Tesla received a subpoena from the Securities and Exchange Commission in November 2021, according to Reuters and CNBC. The automaker revealed the information in a financial file, noting that the agency, in particular, is seeking information on its “governance processes around compliance with the SEC settlement, as amended.” The November subpoena was issued shortly after company boss Elon Musk asked his Twitter followers if he should sell 10% of his Tesla stake. the automaker stocks fell sharply following this tweet.
Tesla has been at loggerheads with the SEC for years, starting in 2018 when the agency sued Elon Musk for tweeting that the company is going private. The agency said Musk’s tweeting that Tesla had already secured funding to take the company private constitutes fraud as it was a “false and misleading” statement.
When Tesla settled with the SEC that year, Musk had to agree to have his social media posts containing material information pre-approved by a legal team. Shortly after that, though, he tweeted previously undisclosed production numbers for 2019 without reviewing that information first. The SEC tried to detain him for flouting the 2018 settlement, and they had to make changes so Musk knew exactly what he can and can’t tweet.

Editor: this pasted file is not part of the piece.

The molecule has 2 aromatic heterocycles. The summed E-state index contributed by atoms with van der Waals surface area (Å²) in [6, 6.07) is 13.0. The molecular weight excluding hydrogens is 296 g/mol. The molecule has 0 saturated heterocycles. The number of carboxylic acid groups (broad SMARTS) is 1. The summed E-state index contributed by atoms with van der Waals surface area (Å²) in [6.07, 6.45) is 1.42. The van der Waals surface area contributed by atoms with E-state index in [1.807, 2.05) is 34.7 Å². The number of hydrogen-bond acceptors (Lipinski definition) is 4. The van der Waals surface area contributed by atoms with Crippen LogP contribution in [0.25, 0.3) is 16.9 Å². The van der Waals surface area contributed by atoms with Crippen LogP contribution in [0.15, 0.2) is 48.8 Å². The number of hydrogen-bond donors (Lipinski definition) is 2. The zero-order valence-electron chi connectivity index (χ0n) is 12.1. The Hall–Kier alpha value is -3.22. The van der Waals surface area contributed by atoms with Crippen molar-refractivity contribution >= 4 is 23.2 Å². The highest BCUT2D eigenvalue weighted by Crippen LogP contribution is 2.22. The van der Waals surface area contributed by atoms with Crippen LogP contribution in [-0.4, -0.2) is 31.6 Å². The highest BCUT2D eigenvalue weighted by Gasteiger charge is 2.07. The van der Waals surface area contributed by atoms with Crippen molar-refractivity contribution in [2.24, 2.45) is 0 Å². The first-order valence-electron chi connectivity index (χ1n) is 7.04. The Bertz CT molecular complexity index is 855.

The Tesla boss is known to be a frequent user of Twitter. Amid random memes and tweets, he uses the platform to share updates and new announcements about his companies, including Tesla and SpaceX. A group of Tesla investors filed a lawsuit in 2019 in an attempt to stop their “uncontrolled” use of the platform. And just last year, another investor sued Musk and the company, accusing them of violating the SEC settlement. The author argued that Musk continues to tweet “erratic” and unapproved posts, including one in May 2020 in which he said Tesla’s stock price was “too high.” Musk took of several break of Twitter over the years, and once even claimed that he deleted his account but he is still very active on the platform at the moment.
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